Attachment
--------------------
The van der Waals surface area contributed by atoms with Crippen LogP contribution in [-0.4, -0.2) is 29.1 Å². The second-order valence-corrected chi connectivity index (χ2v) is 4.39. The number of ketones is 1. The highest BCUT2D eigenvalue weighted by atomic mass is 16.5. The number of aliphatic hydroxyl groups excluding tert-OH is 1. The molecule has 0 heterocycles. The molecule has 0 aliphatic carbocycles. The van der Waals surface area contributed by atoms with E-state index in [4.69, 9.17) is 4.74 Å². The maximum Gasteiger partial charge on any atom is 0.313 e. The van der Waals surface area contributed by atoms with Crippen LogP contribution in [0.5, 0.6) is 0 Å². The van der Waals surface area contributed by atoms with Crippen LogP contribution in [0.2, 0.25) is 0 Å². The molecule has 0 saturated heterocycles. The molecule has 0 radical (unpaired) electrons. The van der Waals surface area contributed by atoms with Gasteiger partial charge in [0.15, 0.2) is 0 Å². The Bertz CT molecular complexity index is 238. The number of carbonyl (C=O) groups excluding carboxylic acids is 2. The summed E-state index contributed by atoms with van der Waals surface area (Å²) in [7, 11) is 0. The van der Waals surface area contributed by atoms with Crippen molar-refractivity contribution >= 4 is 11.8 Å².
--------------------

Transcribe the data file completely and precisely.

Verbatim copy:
The van der Waals surface area contributed by atoms with Crippen LogP contribution in [-0.4, -0.2) is 29.1 Å². The second-order valence-corrected chi connectivity index (χ2v) is 4.39. The number of ketones is 1. The highest BCUT2D eigenvalue weighted by atomic mass is 16.5. The number of aliphatic hydroxyl groups excluding tert-OH is 1. The molecule has 0 heterocycles. The molecule has 0 aliphatic carbocycles. The van der Waals surface area contributed by atoms with E-state index in [4.69, 9.17) is 4.74 Å². The maximum Gasteiger partial charge on any atom is 0.313 e. The van der Waals surface area contributed by atoms with Crippen LogP contribution in [0.5, 0.6) is 0 Å². The van der Waals surface area contributed by atoms with Crippen LogP contribution in [0.2, 0.25) is 0 Å². The molecule has 0 saturated heterocycles. The molecule has 0 radical (unpaired) electrons. The van der Waals surface area contributed by atoms with Gasteiger partial charge in [0.15, 0.2) is 0 Å². The Bertz CT molecular complexity index is 238. The number of carbonyl (C=O) groups excluding carboxylic acids is 2. The summed E-state index contributed by atoms with van der Waals surface area (Å²) in [7, 11) is 0. The van der Waals surface area contributed by atoms with Crippen molar-refractivity contribution >= 4 is 11.8 Å².